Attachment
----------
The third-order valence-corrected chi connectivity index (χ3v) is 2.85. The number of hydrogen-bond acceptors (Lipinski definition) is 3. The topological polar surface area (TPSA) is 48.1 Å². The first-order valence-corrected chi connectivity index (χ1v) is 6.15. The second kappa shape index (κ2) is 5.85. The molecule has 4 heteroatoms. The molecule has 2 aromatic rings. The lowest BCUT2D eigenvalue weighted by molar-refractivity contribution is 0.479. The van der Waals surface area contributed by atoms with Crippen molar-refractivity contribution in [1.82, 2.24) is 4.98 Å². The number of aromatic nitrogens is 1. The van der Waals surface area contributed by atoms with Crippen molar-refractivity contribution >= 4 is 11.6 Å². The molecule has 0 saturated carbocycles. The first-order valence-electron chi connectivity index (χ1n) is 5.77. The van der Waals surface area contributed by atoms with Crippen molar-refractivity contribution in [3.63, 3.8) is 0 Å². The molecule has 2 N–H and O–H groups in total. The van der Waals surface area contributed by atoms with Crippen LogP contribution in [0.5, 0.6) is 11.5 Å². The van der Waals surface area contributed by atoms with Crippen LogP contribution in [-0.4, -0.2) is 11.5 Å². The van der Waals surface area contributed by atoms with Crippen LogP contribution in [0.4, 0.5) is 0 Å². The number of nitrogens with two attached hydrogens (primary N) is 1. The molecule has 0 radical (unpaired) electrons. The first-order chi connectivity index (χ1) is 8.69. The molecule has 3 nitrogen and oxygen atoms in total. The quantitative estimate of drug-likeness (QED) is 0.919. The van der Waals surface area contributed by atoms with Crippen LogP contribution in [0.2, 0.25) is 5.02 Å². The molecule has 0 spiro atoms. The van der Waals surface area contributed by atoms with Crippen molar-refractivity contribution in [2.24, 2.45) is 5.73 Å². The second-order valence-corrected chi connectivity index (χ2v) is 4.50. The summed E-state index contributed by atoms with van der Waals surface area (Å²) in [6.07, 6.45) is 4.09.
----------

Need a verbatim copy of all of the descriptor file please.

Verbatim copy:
The third-order valence-corrected chi connectivity index (χ3v) is 2.85. The number of hydrogen-bond acceptors (Lipinski definition) is 3. The topological polar surface area (TPSA) is 48.1 Å². The first-order valence-corrected chi connectivity index (χ1v) is 6.15. The second kappa shape index (κ2) is 5.85. The molecule has 4 heteroatoms. The molecule has 2 aromatic rings. The lowest BCUT2D eigenvalue weighted by molar-refractivity contribution is 0.479. The van der Waals surface area contributed by atoms with Crippen molar-refractivity contribution in [1.82, 2.24) is 4.98 Å². The number of aromatic nitrogens is 1. The van der Waals surface area contributed by atoms with Crippen molar-refractivity contribution >= 4 is 11.6 Å². The molecule has 0 saturated carbocycles. The first-order valence-electron chi connectivity index (χ1n) is 5.77. The van der Waals surface area contributed by atoms with Crippen molar-refractivity contribution in [3.63, 3.8) is 0 Å². The molecule has 2 N–H and O–H groups in total. The van der Waals surface area contributed by atoms with Crippen LogP contribution in [0.5, 0.6) is 11.5 Å². The van der Waals surface area contributed by atoms with Crippen LogP contribution in [-0.4, -0.2) is 11.5 Å². The van der Waals surface area contributed by atoms with Crippen LogP contribution in [0.4, 0.5) is 0 Å². The number of nitrogens with two attached hydrogens (primary N) is 1. The molecule has 0 radical (unpaired) electrons. The first-order chi connectivity index (χ1) is 8.69. The molecule has 3 nitrogen and oxygen atoms in total. The quantitative estimate of drug-likeness (QED) is 0.919. The van der Waals surface area contributed by atoms with Crippen LogP contribution in [0.2, 0.25) is 5.02 Å². The molecule has 0 spiro atoms. The van der Waals surface area contributed by atoms with Crippen molar-refractivity contribution in [2.24, 2.45) is 5.73 Å². The second-order valence-corrected chi connectivity index (χ2v) is 4.50. The summed E-state index contributed by atoms with van der Waals surface area (Å²) in [6.07, 6.45) is 4.09.